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NINETY EIGHT REGENCY

GM debt payment plan to be revisited in June

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GM debt payment plan to be revisited in June

NOVEMBER 18, 2009 - 11:46 AM ET

WASHINGTON (Reuters) -- A just-announced plan for General Motors Co. to repay roughly $8 billion in debt to the United States and Canada would be re-evaluated in June, the Obama administration's top automotive official said.

GM said this week it would begin paying back the U.S. and Canadian governments next month from a $13-billion escrow account containing cash left over from the government bankruptcy financing that established a new company in July.

Ron Bloom, who oversees the U.S. government's 61 percent equity stake in the automaker, said U.S. officials and GM would meet in June to consider how quickly taxpayers would be paid back from the GM escrow account.

"We have the right to extend it. We could ask them to pull it down. We could leave it as it is. We could just keep the billion (dollar payments) going," Bloom told Reuters in a Tuesday interview. "We could do any of those or some combination of the above."

Bloom said the repayment schedule reflected some relief that the bankruptcy was not more damaging to GM's sales and its network of suppliers. When the escrow account was created, U.S. officials gave it a cash cushion to protect against a more damaging downturn, he said.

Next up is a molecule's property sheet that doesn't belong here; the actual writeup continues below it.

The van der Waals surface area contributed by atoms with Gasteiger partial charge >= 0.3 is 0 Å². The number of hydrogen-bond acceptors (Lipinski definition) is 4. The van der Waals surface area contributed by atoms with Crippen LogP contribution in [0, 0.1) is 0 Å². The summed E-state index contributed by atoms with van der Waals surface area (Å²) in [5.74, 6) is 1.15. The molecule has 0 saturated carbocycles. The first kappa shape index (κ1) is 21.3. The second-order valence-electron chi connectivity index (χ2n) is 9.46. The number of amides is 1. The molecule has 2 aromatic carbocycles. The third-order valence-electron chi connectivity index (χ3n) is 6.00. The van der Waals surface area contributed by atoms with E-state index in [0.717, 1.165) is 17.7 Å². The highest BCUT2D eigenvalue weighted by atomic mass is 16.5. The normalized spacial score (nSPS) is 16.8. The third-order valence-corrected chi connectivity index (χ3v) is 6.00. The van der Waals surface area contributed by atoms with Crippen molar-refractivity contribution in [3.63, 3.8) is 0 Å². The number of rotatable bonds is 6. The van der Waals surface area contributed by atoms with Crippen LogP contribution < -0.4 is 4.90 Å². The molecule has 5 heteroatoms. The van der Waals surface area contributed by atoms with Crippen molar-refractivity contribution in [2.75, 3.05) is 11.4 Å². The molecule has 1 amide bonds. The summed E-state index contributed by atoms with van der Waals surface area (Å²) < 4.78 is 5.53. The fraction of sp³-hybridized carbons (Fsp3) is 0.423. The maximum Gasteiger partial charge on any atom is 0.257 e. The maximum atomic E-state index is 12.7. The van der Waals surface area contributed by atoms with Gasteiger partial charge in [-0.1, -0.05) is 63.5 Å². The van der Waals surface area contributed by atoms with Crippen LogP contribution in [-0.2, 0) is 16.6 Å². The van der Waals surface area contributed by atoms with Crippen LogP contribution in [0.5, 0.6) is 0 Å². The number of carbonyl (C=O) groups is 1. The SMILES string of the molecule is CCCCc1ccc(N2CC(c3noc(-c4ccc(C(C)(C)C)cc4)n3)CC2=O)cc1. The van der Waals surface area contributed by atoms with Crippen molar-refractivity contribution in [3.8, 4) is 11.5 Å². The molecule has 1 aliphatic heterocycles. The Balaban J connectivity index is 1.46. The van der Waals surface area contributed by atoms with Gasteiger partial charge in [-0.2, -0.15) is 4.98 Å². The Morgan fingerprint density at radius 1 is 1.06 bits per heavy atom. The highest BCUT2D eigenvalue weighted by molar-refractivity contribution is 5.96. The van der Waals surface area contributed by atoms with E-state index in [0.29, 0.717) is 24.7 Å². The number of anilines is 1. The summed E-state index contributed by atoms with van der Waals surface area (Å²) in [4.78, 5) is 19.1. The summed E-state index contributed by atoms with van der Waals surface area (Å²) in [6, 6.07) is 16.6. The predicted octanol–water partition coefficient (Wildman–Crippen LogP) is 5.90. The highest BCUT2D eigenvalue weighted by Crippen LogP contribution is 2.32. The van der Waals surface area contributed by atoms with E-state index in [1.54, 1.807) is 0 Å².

"The bankruptcy was faster than even we thought it could be and the actual impact on sales was more modest than we thought. In addition, the supply base, while it shook, it didn't break," Bloom said.

Further changes to the payment plan depend on the strength of the U.S. auto market by mid-2010 and GM's own performance measured by targets, including vehicle pricing and overall profitability, Bloom said.

He declined to provide a view on his expectations for GM's finances next year, but said the U.S. Treasury's judgment on a debt payment schedule would depend on whether the auto market continues to recover and how GM performs against its plan.

"So we'll make a judgment and I don't have a view now as to what that will look like," he said. "We felt comfortable recommending up the chain and GM felt comfortable agreeing to that this was appropriate now but we have no view as to whether additional action is appropriate for June. We'll know it when we get there."

The plan for GM to start repaying the $8 billion in senior debt owed to the United States and Canada was announced Monday when it unveiled a $1.2 billion loss for a bankruptcy-shortened third quarter.

GM will make quarterly payments of $1 billion to the U.S. Treasury on a $6.7 billion loan and $200 million to repay the governments of Canada and Ontario for a $1.4 billion loan.

Most of the $50 billion in government support for GM was converted into equity in the automaker.

By paying down its $8.1 billion government debt, GM will cut its current $17 billion in debt almost in half. CEO Fritz Henderson has said the move will create room for the automaker to seek a private line of credit from banks.

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